Labor Relations System

Labor Relations System

Labor Relations System 

Labor Relations System 

Public and Private Sector in the Labor Relations System

While their techniques are basically similar, public and private unions serve different sectors of the economy. Employees in the private sector generally work for corporations or non-profit organizations. Employers in the public sector recruit people to carry out official responsibilities and provide public services such as law enforcement, public education, and public safety (Raines, 2019). Because public sector employers are government entities, the constitution provides some rights to public employees that private sector employees do not have. However, some public sector employees’ rights, including union activity and speech, are curtailed in order for government agencies to execute their responsibilities and because these personnel frequently hold positions of trust in society.

Labor Relations System

The rates of membership in private and public unions are perhaps the most measurable difference between the two. Private membership rates peaked in the 1940s, when around 33.9 percent of all private sector employees were unionized (Glass, 2019). During the golden years of private unionization, public union membership was low, with only 9.8 percent. Today, though, those figures are nearly reversed. According to research, public union membership is around 34.4 percent; public unions represent 27.4 percent of local government employees, 29.6 percent of state employees, and 40.3 percent of federal employees (Glass, 2019). In comparison, private unions now represent only 6.4 percent of private sector workers. Despite disparities in membership rates, private unions still have a modest advantage in total member count (7.4 million) over public unions (7.1 million) (Glass, 2019).

There are a number of factors that separate the public and private sectors of the labour relations system. For example, Collective bargaining exists in the public sector, which is anti-democratic in comparison to the private sector, which allows for leveraging unions with the employer (Mareschal, 2017). This is because some employees in the private sector are realistic about the danger of the industry going bankrupt. Public sector labour relations also use political basis in negotiating, whereas private sector labour relations focus on economic factors. Unions in the public sector should develop a communication strategy with their employers that is directed at their interests but is not political in nature (Loy, 2017).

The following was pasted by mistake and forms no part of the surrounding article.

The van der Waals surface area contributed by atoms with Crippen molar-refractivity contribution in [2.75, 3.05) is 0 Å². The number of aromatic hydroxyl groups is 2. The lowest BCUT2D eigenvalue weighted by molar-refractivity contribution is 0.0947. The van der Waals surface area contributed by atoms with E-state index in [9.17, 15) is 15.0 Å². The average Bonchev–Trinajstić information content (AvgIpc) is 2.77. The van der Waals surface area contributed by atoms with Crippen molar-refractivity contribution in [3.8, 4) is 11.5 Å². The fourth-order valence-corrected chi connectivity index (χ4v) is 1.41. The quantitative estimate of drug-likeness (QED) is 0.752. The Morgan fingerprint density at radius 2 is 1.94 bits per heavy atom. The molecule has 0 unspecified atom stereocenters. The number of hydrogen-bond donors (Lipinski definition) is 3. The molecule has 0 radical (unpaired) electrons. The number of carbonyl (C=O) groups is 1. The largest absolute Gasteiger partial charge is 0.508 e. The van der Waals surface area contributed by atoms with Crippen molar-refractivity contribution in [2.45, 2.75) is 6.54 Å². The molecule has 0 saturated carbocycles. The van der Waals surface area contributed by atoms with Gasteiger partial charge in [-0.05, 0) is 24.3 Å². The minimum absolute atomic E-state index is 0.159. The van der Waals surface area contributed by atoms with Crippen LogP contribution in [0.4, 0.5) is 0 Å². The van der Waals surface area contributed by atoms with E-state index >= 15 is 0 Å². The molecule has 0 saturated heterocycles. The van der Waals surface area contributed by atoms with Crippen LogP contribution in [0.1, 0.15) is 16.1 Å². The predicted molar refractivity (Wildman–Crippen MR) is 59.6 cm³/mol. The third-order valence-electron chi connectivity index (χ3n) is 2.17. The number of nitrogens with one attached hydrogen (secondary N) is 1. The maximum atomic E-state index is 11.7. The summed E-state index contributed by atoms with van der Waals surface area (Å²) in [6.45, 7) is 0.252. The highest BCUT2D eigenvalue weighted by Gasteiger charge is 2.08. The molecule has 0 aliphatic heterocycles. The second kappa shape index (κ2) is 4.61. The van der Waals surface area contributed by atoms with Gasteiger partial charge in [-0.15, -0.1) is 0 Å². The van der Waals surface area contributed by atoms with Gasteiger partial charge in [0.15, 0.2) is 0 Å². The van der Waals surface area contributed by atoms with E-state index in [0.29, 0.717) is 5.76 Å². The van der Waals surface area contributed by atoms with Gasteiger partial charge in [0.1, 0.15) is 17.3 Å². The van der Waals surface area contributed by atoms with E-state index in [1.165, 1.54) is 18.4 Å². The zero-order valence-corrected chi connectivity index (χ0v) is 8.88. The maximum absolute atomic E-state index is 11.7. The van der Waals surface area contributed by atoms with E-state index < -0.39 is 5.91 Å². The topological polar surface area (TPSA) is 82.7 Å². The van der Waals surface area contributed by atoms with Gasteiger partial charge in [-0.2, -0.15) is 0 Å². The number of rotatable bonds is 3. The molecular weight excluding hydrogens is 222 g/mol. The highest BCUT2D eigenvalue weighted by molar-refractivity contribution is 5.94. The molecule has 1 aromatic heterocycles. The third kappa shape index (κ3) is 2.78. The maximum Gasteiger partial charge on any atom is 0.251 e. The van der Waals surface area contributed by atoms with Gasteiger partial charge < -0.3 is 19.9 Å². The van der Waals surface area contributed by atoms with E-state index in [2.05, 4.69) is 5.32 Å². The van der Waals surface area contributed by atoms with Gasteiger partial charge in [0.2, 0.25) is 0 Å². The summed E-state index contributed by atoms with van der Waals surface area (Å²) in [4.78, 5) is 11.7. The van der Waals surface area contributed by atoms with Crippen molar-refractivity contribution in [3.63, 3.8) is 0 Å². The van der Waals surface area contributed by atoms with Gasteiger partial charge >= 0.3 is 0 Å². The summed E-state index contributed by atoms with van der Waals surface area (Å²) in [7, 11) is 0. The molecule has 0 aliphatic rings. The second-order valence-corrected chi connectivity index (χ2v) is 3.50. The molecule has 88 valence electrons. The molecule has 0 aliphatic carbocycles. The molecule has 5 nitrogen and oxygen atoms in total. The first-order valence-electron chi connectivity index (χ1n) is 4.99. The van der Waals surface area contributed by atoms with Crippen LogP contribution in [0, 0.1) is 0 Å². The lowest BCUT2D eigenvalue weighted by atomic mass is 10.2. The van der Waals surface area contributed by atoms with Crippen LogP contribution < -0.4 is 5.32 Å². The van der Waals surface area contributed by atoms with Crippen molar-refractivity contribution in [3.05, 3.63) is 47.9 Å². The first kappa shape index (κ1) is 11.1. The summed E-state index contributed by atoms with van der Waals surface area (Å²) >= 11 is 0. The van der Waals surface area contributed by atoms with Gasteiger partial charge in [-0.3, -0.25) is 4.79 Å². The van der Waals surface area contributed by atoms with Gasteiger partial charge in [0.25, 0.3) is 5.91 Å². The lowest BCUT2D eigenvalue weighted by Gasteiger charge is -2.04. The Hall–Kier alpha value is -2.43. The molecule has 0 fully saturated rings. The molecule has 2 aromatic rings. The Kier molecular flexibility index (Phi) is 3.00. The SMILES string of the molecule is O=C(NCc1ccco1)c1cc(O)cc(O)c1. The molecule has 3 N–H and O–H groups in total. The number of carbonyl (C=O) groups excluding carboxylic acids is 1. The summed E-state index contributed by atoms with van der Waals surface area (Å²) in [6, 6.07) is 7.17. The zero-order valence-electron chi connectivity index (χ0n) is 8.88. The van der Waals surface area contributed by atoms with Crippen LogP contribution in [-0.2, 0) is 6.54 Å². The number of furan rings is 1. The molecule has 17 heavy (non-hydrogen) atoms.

Public and private unions also differ in terms of who they deal with and who is affected by their negotiation. Because their employment is government-funded, public unions negotiate pay and employment terms with state and municipal legislators, which may create a conflict of interest. The legislation permits public sector unions to donate to and campaign for the election of such parliamentarians. Many governments and municipalities, as well as private-sector plans, have financial shortfalls for public-sector pension and health-care programs. The distinction is that the taxpayers who lawmakers represent are the same people who approve collective bargaining agreements.

Labor Relations System

Moving from one job to another, fluidity, in the private sector provides for more mobility (Alford & Greve, 2017). Furthermore, for those employees who remain inside the same firm, it is considerably simpler to swiftly advance up within the organization because these decisions are decided within the company rather than relying on central rules and regulations imposed by the government. Furthermore, those working in the public sector will have more freedom in receiving a salary raise, with firms able to grant regular pay raises if an employee adequately meets his or her duties (Northwest Legal Advocate, 2017). There is also more diversity in prospective job descriptions in the private sector, whereas governmental companies have a limited number of jobs to fill. The public sector should follow in this aspect of fluidity and especially for city government workers. This allows for fluidity and especially when changing departments and sectors. 


Alford, J., & Greve, C. (2017). Strategy in the Public and Private Sectors: Similarities, Differences and Changes. Administrative sciences, 1-3.

Glass, J. (2019, January 29). Labor Relations in The Public Sector. Retrieved from F&H Solutions Group:

Loy, B. (2017, June 4). Comparing Public & Private Sector Bargaining. Retrieved from Study:

Mareschal, P. M. (2017). Public Sector Labour Relations in the United States: Austerity, Politics and Policy. 451-453.

Northwest Legal Advocate. (2017, August 29). Private vs. Public: What Are Your Employee Rights? Retrieved from Northwest Legal Advocates:

Raines, C. (2019, March 06). Private Sector vs. Public Sector Employee Rights . Retrieved from Chron.:


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